If you’re Amazon, Borders, B&N, or really any retailer that is gung-ho about becoming the provider of individual data lockers, that’s fine, but you need to give us the key. It’s understandable that you’re reluctant to open up your formats in a way that could be consumed in ways you can’t control, but consider this: if you never figure out how to allow publisher content to cross application and retailer boundaries, you are effictively capping Vebu to artifically low levels. If you instead focus on optimizing all the variables instead of restraining them, you’ll have a platform unmatched even by Amazon. I, for one, would switch to it in a heartbeat.

Getting iTunes To Convert/Export/Bounce To Other File Formats

You’d think iTunes 9 would have a menu option to convert selected, non-DRM’d files to .MP3, .AAC and such. It doesn’t, but there’s a quick–if not silly–workaround to get iTunes to covert your tracks to a supported format.

Mac instruction for iTunes v9

  1. Open Preferences -> General -> Import Settings. Change the “Import Using option to the format to which you want to convert.
  2. Within iTunes, select the file you want converted.
  3. Under the “Advanced” menu, you should now see a “Create XYX Version”. Click it and your selected file(s) will be converted in the background while retainer your originals.
  4. Remember to change your import preference settings back to normal!

Done. 🙂

Why Amateur Musicians Use Macs

While discussing tonights U2 concert in Phoenix, I got into a HUGE argument with a Linux user over why amateur musician/producers would have to be mentally challenged for *not* making a Mac their first investment over Linux and Windows. Since the proof is in the ear pudding, I wrote, recorded and mixed this U2-inspired acoustic/vocal jam (aka “rip off”) in 4 hours using only a 2.4GHz MacBook w/4GB RAM, OSX Snow Leopard, GarageBand, *built-in laptop microphone*, iPod earbuds, ghetto-fabulous Fender acoustic guitar and 2 vodka tonics. (In other words no fancy microphones, A/D converters or other hardware.) The noise at the beginning and end is the sound of the MacBooks fan running at full speed, but other than that (and some really sloppy pitch correction patchwork) I’m not aware of any software that ships with Vista, 7, or any modern Linux distribution that can do anything REMOTELY close out of the box in more-or-less the same amount of time. If you think otherwise, prove me wrong!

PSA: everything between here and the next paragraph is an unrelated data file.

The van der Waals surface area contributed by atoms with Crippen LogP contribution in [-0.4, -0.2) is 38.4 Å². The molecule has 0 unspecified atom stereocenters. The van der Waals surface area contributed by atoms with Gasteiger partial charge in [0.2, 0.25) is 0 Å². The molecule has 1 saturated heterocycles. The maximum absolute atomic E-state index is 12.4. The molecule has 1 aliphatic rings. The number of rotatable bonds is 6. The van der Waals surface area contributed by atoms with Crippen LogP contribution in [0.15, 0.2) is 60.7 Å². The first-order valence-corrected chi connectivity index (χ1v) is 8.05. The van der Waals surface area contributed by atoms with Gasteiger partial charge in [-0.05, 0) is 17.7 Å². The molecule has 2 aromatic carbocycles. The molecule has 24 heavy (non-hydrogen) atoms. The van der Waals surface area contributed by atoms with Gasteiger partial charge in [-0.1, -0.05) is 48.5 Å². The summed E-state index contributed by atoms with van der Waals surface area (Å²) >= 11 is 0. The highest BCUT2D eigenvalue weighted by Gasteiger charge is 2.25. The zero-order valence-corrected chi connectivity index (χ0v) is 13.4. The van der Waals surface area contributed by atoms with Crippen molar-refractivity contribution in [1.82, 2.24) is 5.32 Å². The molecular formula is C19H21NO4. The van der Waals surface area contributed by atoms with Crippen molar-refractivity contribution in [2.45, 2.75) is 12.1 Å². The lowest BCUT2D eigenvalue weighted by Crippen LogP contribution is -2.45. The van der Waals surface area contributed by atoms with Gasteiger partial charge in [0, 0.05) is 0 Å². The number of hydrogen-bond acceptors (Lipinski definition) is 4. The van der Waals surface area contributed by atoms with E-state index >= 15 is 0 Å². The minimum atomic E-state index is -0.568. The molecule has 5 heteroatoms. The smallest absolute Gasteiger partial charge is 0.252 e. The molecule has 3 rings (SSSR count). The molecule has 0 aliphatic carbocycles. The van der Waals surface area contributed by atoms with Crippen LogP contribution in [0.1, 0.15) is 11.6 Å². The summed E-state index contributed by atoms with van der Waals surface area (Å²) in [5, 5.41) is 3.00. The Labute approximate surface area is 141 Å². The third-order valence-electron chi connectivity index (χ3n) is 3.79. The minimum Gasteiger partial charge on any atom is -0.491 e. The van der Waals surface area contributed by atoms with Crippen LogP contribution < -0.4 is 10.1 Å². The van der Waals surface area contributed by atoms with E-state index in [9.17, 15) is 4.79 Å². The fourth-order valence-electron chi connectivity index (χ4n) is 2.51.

Download “It’s Alright” MP3.

(Truthiness: I cheated *slightly* by jumping into Logic Pro 9 for the pitch correction part since I was lazy and didn’t want production to take more than 30 minutes, but that wasn’t technically necessary!)

iCal Domain Account Errors For New Events

Over the past couple weeks I’ve had issues getting my OSX 10.5 iCal client to continue working properly with our centralized CalDav server. I stopped being able to invite other domain users to my events as well as reserve “locations”, despite all my personal (non-domain) calendars continuing to work properly. I noted these iCal errors in Console.app…
*** -[NSConcreteTextStorage attributesAtIndex:longestEffectiveRange:inRange:]: Range or index out of bounds
CalDAVOperationQueue tried to dequeue operation <CalDAVScanDropBoxQueueableOperation: 0x174eb6a0> but it was not at the front of the queue.
When I tried to delete my domain account within iCal’s preferences, the application hung. When restarted I could no longer bring up the preference dialog and saw this error repeated in Console…
*** -[NSURL initWithString:relativeToURL:]: nil string parameter